• Don’t expect any reciprocity from me ‘cuz it’s all about me. I’m not gonna follow you, yet I know you’ll be watching your Twitter stream to see what I have to say.
  • Superficial appearances are important. My follower/following numbers tell my elite story. What else is there to say?
  • Who wants real connection anyway? It’s messy. Takes time. Might require an adult conversation from time-to-time.

I know I’m climbing the ladder of inference here, drawing conclusions that are based on my perception of reality. If you’re one of those folks I’m talking about here, do enlighten me! I’d love to know the reasons behind all the work you do to build a following and then drop them.

Lead BIG tip: be mindful of the stories your actions create in the minds and hearts of those around you. And, if you’ve created a story as I have, be mindful it’s your story: you wrote it based on your perception and view of point which might be correct…or dead wrong.


Weekly Fav Leadership Reading

Some interesting leadership reading that caught our eye this past week…please enjoy!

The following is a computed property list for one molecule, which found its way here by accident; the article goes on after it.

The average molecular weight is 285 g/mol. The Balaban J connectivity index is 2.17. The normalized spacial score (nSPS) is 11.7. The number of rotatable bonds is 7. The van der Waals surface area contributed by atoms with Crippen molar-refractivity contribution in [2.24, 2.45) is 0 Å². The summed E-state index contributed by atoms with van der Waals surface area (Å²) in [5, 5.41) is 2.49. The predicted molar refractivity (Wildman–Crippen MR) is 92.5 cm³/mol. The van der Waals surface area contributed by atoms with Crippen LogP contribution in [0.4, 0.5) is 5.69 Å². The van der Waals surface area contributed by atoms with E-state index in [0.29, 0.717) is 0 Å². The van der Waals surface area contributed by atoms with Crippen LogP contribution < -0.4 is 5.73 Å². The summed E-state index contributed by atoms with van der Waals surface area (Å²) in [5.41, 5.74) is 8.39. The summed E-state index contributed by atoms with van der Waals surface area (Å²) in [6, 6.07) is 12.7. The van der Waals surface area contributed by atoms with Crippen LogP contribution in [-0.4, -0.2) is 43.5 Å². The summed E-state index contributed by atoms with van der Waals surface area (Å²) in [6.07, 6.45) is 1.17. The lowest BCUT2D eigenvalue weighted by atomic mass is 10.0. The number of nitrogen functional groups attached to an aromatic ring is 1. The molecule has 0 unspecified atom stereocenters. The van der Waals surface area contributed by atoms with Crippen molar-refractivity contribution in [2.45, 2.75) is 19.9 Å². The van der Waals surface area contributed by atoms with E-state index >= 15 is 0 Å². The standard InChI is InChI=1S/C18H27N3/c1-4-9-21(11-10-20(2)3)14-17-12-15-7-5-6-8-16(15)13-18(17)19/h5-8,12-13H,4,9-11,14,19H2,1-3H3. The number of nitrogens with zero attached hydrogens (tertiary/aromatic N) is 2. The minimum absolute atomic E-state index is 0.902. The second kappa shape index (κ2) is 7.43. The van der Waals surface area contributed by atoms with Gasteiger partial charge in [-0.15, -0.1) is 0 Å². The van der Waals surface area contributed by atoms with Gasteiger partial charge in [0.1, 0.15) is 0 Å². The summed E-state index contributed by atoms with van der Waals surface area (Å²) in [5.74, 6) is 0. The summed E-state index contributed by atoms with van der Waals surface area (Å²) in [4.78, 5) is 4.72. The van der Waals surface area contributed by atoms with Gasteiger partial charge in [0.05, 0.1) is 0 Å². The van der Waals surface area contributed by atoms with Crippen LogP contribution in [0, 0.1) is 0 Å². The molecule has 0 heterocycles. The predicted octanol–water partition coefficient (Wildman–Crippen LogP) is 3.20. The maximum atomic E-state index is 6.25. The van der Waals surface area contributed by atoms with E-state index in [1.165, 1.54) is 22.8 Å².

Empowering Women by Investing in Education (The Glass Hammer)

The Foundation for Social Change and the UN Office for Partnerships kicked off the second annual Global Conference for Social Change with a Women and Girls Education Summit. This post provides an overview of several programs across the world for educating and empowering females. Good stuff.

Six Extras that Build Power and Leadership (Rosabeth Moss Kanter, Harvard Business Review blog)

Too often we think about power as being negative. Power is simply the capacity to bring about change. It is access to resources combined with the authority to decide to what end those resources will be used. It is only in how one chooses to use power that it becomes positive or negative. In this insightful piece, Kanter presents six building blocks for what the Get Your BIG Team calls win-win power: being a good colleague, connecting people, being a giver, framing issues, commitment and diplomacy.

Creating a Leadership Movement (Mike Myatt, N2Growth)